Mueller State Park offers 50 miles of trails for hiking, mountain biking, and horseback riding (you can even reserve a room at the stable to board your horse). Check out the trail map to see which paths are open for each activity. As I showed in my last post, the hikes are spectacular (after you get used to the altitude). They are well marked and well maintained. From tiny wildflowers to massive mountain views, you’ll find lots to look at as you explore the trails.
You will also have ample opportunities to watch for wildlife as you meander through the woods and meadows. We saw a red fox and lots of mule deer. Black bears and elk also inhabit the park, but they are more elusive.
One thing I noted is that they do not have a very detailed description of the trails, other than this list of family friendly hikes. However, the rangers and naturalists at the visitor center are very knowledgable about the park and can help you find what suites you. Pets are not allowed on most trails, which is another element to consider if you are taking along your pooch.
The visitor center has a nice display introducing you to the flora and fauna of the region. Short films and educational activities are sometimes offered. A small gift shop has regional items, hiking guides, and other treasures (this is not, however, a camp store with food and necessities. For those, you will have to drive 10-15 minutes up the road to Divide).
Mueller offers an impressive list of activities, ranging from naturalist-led hikes (which we took part in), educational programs at the amphitheater and visitor center, archery, fishing clinics, and more. Pick up a schedule or check it out online (you can filter the events calendar to show a specific park and date range).
Families will definitely want to check into the Family Activity Backpack program. Your family can check out a backpack with nature guidebooks, bug boxes, binoculars, a nature journal, and more. The kids may also be entertained by riding bikes through the the campground or by playing on the nice playground structure (located near the shower house).
Fishing is offered in a few of Mueller’s ponds. The park stocks the Dragonfly Pond a couple of times a year. This pond is very accessible for children and elderly family members; however, it may be overfished due to its location. If you are willing to hike a few miles, three ponds have good populations of brook trout. Be sure to check into state fishing licenses and regulations before you go. A stop at the visitor center can help you find all the details you need.
Activities vary with the seasons. Spring and summer bring out the wildflowers. Fall is especially scenic as the massive aspen groves turn gold. And winter is a great time for sledding and cross-country skiing (18 campsites are kept open in the winter).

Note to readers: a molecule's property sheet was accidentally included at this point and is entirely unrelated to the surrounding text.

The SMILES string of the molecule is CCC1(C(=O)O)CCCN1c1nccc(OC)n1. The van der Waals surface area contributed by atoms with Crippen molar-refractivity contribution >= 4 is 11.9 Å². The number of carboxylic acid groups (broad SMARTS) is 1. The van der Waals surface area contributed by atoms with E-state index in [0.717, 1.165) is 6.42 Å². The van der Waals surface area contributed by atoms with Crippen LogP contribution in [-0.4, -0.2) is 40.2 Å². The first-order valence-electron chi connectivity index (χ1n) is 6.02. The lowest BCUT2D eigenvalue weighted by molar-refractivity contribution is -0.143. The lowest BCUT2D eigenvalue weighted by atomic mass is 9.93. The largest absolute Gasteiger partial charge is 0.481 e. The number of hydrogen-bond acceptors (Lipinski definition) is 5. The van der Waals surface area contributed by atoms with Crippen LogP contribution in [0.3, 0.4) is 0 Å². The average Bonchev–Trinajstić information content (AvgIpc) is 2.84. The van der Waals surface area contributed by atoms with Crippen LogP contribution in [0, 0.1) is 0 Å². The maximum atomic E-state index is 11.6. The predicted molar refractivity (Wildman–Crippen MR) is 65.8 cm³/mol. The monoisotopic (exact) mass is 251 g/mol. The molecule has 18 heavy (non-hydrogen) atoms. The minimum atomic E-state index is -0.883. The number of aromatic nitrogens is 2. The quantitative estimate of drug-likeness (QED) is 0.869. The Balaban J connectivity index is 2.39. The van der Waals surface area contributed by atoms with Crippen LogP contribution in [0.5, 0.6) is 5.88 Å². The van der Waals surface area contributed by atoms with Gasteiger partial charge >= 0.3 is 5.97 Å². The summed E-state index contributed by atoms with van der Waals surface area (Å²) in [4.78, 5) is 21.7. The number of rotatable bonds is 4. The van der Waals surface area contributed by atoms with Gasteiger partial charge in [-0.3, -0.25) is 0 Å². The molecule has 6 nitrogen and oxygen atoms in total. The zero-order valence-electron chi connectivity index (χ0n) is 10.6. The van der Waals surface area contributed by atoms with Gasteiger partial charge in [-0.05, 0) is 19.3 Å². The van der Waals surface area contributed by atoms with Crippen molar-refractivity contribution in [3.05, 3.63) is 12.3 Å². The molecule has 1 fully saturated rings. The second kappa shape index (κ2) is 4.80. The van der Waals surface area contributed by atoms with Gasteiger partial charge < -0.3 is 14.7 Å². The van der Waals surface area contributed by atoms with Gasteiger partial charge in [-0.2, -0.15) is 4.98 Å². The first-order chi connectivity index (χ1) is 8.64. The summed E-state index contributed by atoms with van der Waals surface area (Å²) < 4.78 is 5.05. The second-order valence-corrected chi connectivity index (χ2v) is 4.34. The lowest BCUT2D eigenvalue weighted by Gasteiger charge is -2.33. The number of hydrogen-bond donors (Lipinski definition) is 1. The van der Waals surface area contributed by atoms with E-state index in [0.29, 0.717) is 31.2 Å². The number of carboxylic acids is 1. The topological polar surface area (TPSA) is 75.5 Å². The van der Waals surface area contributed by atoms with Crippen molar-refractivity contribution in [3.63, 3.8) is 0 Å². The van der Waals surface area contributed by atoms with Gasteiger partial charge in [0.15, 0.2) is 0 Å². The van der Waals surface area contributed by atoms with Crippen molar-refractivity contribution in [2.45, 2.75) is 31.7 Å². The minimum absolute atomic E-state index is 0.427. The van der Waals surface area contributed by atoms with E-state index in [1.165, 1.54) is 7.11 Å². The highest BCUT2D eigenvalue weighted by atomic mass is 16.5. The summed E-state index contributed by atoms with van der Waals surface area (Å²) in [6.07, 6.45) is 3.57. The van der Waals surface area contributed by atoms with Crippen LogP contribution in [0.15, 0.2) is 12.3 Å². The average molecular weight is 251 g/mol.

It rained on us every single day of our visit. Luckily, the rain often held off until midday, and sometimes, it ended before the evening. If you visit in summer, you may need to rise early to get the most of the great outdoors. However, don’t let the rain totally deter you from going outside. The smell of the fresh mountain air tinged with pine completely sold me on walking in the rain. If only you could scratch and sniff this photo:
Mueller State Park is approximately 10 minutes from the very small town of Divide. You’ll find a handful of local restaurants and a nice little grocery store. We found all of the essentials we needed for our short stay, but specialty items will require more of a drive.
A little further away (20-30 minutes from Mueller), you’ll find the town of Woodland Park, which has the feeling of a vacation town and offers a wide selection of restaurants and stores. While it has a Walmart and fast food chains, you’ll still find plenty of local restaurants and shops to browse, all with the mountains rising overhead. (In the photo below, I was trying desperately to get a shot of Pike’s Peak in the morning sun and clouds, but I couldn’t get a clean shot as we drove along. However, as you can tell, you’ll enjoy lovely views if you look beyond the fray.)
From outdoor recreation to interesting attractions, you’ll find lots to do within an hour’s drive. My last post described the stunning Eleven Mile Canyon area, approximately 45 minutes from Mueller. This is a top pick for stunning scenery and for trout fishing. My next post will focus on the fun we had in the Colorado Springs area. But, the great thing is that you can just stay in Mueller State Park and find plenty to enjoy for a few days.
Just the Facts
Name & Website: Mueller State Park
Location: Approximately an hour west of Colorado Springs in the southeast corner of Colorado, near the small town of Divide
Description: Beautiful state park campground situated at 9,500 feet in elevation
Rates: $28 per night (plus park fee of $7 per day per car). Book early because this park sells out in peak season. I reserved in February and only found a handful of spots for July.
Utilities: Electric only (no 50 amp). Water is available at spigots throughout campground; dump station also offered
Bathhouse: The centrally-located shower house and the comfort station restroom with flush toilets were exceptionally clean. Showers cost $1.00 for 4 minutes. Some loops are not near the comfort station, offering vault toilets instead.
Amenities/Activities: Over 50 miles of trails for hiking, biking, and horseback riding. Nice visitor center and organized hikes and presentations.
Bottom line: Mueller State Park is a picture perfect mountain getaway, offering beautiful sites and trails.